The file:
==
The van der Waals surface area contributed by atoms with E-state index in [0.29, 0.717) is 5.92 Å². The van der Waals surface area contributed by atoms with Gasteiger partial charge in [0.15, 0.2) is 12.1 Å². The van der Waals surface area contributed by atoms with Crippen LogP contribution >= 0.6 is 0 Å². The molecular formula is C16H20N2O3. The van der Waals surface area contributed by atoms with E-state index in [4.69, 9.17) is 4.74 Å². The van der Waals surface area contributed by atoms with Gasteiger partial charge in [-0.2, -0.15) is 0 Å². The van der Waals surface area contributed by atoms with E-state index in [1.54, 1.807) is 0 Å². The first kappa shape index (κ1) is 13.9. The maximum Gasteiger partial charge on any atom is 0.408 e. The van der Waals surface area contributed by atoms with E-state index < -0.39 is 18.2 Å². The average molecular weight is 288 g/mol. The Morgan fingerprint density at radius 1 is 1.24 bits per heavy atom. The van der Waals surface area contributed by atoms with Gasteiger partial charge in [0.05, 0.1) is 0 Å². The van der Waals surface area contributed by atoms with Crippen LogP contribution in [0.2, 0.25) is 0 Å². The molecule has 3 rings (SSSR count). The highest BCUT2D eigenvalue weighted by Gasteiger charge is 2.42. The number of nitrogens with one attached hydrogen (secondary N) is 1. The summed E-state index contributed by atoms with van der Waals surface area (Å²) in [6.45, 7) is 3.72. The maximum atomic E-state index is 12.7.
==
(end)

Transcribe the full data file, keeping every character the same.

The van der Waals surface area contributed by atoms with E-state index in [0.29, 0.717) is 5.92 Å². The van der Waals surface area contributed by atoms with Gasteiger partial charge in [0.15, 0.2) is 12.1 Å². The van der Waals surface area contributed by atoms with Crippen LogP contribution >= 0.6 is 0 Å². The molecular formula is C16H20N2O3. The van der Waals surface area contributed by atoms with E-state index in [4.69, 9.17) is 4.74 Å². The van der Waals surface area contributed by atoms with Gasteiger partial charge in [-0.2, -0.15) is 0 Å². The van der Waals surface area contributed by atoms with E-state index in [1.54, 1.807) is 0 Å². The first kappa shape index (κ1) is 13.9. The maximum Gasteiger partial charge on any atom is 0.408 e. The van der Waals surface area contributed by atoms with E-state index < -0.39 is 18.2 Å². The average molecular weight is 288 g/mol. The Morgan fingerprint density at radius 1 is 1.24 bits per heavy atom. The van der Waals surface area contributed by atoms with Gasteiger partial charge in [0.05, 0.1) is 0 Å². The van der Waals surface area contributed by atoms with Crippen LogP contribution in [0.2, 0.25) is 0 Å². The molecule has 3 rings (SSSR count). The highest BCUT2D eigenvalue weighted by Gasteiger charge is 2.42. The number of nitrogens with one attached hydrogen (secondary N) is 1. The summed E-state index contributed by atoms with van der Waals surface area (Å²) in [6.45, 7) is 3.72. The maximum atomic E-state index is 12.7.